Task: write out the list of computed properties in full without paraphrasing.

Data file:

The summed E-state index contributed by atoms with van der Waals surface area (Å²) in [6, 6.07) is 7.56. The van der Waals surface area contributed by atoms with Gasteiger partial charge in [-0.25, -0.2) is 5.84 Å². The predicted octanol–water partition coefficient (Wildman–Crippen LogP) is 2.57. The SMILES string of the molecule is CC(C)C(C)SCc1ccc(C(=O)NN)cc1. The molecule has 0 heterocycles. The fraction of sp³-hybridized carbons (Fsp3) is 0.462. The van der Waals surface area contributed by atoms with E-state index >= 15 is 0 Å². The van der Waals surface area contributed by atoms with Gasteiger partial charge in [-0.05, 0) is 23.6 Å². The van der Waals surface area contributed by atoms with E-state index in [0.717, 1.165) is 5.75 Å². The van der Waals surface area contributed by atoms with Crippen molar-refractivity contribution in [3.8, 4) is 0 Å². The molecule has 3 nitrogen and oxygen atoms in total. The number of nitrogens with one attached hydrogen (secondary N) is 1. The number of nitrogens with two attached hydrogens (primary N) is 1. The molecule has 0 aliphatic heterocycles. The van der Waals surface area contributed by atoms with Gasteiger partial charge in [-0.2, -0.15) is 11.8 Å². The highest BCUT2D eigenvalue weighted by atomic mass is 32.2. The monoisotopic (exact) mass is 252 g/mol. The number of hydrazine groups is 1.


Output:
The summed E-state index contributed by atoms with van der Waals surface area (Å²) in [6, 6.07) is 7.56. The van der Waals surface area contributed by atoms with Gasteiger partial charge in [-0.25, -0.2) is 5.84 Å². The predicted octanol–water partition coefficient (Wildman–Crippen LogP) is 2.57. The SMILES string of the molecule is CC(C)C(C)SCc1ccc(C(=O)NN)cc1. The molecule has 0 heterocycles. The fraction of sp³-hybridized carbons (Fsp3) is 0.462. The van der Waals surface area contributed by atoms with E-state index >= 15 is 0 Å². The van der Waals surface area contributed by atoms with Gasteiger partial charge in [-0.05, 0) is 23.6 Å². The van der Waals surface area contributed by atoms with E-state index in [0.717, 1.165) is 5.75 Å². The van der Waals surface area contributed by atoms with Crippen molar-refractivity contribution in [3.8, 4) is 0 Å². The molecule has 3 nitrogen and oxygen atoms in total. The number of nitrogens with one attached hydrogen (secondary N) is 1. The number of nitrogens with two attached hydrogens (primary N) is 1. The molecule has 0 aliphatic heterocycles. The van der Waals surface area contributed by atoms with Gasteiger partial charge in [-0.2, -0.15) is 11.8 Å². The highest BCUT2D eigenvalue weighted by atomic mass is 32.2. The monoisotopic (exact) mass is 252 g/mol. The number of hydrazine groups is 1.